As we approach the modern period, al-Shawkānī (1760–1834), following the trend noted in the previous paragraph, interprets walī with the terms muṣādaqa (‘friendship’), muʿāshara (‘living together’) and munāṣara (‘mutual support’). Rashīd Riḍā (1860–1935), in contrast, criticises this expansion of the meaning, which he attributes to people following al-Bayḍāwī; in his view, the verse is merely about mutual support and alliance (tanāṣur wa-muḥālafa). The same view is taken by Sayyid Quṭb (1906–1966), who specifically excludes the idea that the verse pertains to following the Jews and Christians in their religion (because that is not a realistic fear to have for Muslims). Ibn ʿĀshūr (1879–1973) and al-Ṭabāṭabāʾī (1902–1981), however, retain the sense of walī as denoting affection as well as support for Jews and Christians. Abū Zahra (1898–1974) discusses various senses of the word wilāya and provides another term here: intimāʾ (‘belonging’). Saʿīd Ḥawwā (1935–1989) of the Syrian Muslim Brotherhood provides a typical gloss but brings up the term walāʾ – which evokes modern Salafi discourse around al-walāʾ wa-l-barāʾ (exclusive loyalty to believers and severing of ties with unbelievers). Finally, we can mention two state-backed commentaries which were intended to standardise translation projects: the Egyptian Muntakhab, which has nuṣarāʾ (‘supporters’); and the Saudi Muyassar, which has ḥulafāʾ wa-anṣār (‘allies and supporters’), taking us back to al-Ṭabarī.
Politicization in colonial and contemporary Muslim-majority contexts
Following the interpretation as ‘helpers’ and ‘allies’ that is proposed by the Muntakhab and Muyassar, as many translators do, makes it unlikely that the verse will be read as a statement on daily life and interpersonal relations. It rather connects the verse with issues of political allegiance or military alliances, as can be seen in the rhetoric of Osama Bin Laden who used the verse to blame the Saudi and Pakistani governments for their willingness to accept military support from the United States.
In the modern history of Indonesia, the verse has taken on an equally political yet entirely different connotation. Projects to translate the Qur’an into the Malay language, which later became the official language of the Republic of Indonesia, began in the 1920s when the country was under Dutch colonial rule. That fact is directly reflected in some of the translations produced in that period, such as the annotated translation of A. Hassan (1887–1958), a prominent reformist scholar and activist, whose Al-Furqān was published in consecutive volumes between 1928 and 1956. He rendered the term awliyāʾ in Q 5:51 as ‘leaders’ (‘pemimpin’). The Qur’an commentary by the famous reformist intellectual Hamka (1908–1981) which was written in the 1960s, follows that interpretation and comments on it in a way that sheds light on the possible reasons for this particular choice. Hamka describes how colonized peoples tend to adopt a reverent attitude towards their colonial rulers, to the extent that they strive to emulate the colonizers, and hold their own religion in disdain. He mentions as an example a native collaborator from Aceh who supported the Dutch against his own people. It is in this context, he argues, that Q 5:51 forbids Muslims to take non-Muslims as leaders. According to his interpretation, the verse does not, however, prohibit good relations between independent, self-confident nations nor does it warn against having cordial relations with non-Muslim neighbours.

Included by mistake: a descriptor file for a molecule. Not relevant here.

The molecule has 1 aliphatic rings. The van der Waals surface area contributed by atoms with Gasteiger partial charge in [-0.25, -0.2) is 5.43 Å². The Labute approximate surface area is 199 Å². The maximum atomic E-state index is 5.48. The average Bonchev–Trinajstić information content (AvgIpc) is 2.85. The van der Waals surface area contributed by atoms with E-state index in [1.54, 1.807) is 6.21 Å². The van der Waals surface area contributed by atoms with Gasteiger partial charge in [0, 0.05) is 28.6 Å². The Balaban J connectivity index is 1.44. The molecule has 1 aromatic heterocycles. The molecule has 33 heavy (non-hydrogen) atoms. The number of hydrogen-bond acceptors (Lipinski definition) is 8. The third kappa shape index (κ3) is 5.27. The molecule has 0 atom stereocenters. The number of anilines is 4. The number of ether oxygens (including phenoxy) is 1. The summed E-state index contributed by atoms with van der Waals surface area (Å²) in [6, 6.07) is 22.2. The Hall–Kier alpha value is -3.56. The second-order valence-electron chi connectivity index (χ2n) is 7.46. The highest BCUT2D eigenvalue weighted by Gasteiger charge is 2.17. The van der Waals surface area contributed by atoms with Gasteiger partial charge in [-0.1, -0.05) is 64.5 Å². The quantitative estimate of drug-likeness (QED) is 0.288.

As Hamka’s interpretation illustrates, the understanding of awliyāʾ as leaders carried on well into the period of independence and is still pervasive in Indonesia today, bolstered by the fact it has been adopted in the official Qur’an translation published by the Indonesian Ministry of Religion since the 1960s. Even though the Ministry changed its take on Q 5:51 in the 2000s, the older versions of the translation are still ubiquitous and caused a major political controversy when a Christian ran for the office of Governor of Jakarta in 2016. The extent to which Q 5:51 has been politicized in the contemporary Indonesian context, long after the end of colonial rule, led to him losing the election and being sentenced to imprisonment following a blasphemy trial.
Muslims in Europe
In a minority context, the issue of non-Muslim political leadership is far less relevant than, for example, that of social interaction with non-Muslims, which is basically unavoidable. Moreover, unlike Indonesian Qur’an translations, translations into the language of the non-Muslim majority are often written with the gaze of the non-Muslim reader in mind, since some possible translations might be fraught with the potential of painting a negative image of Islam.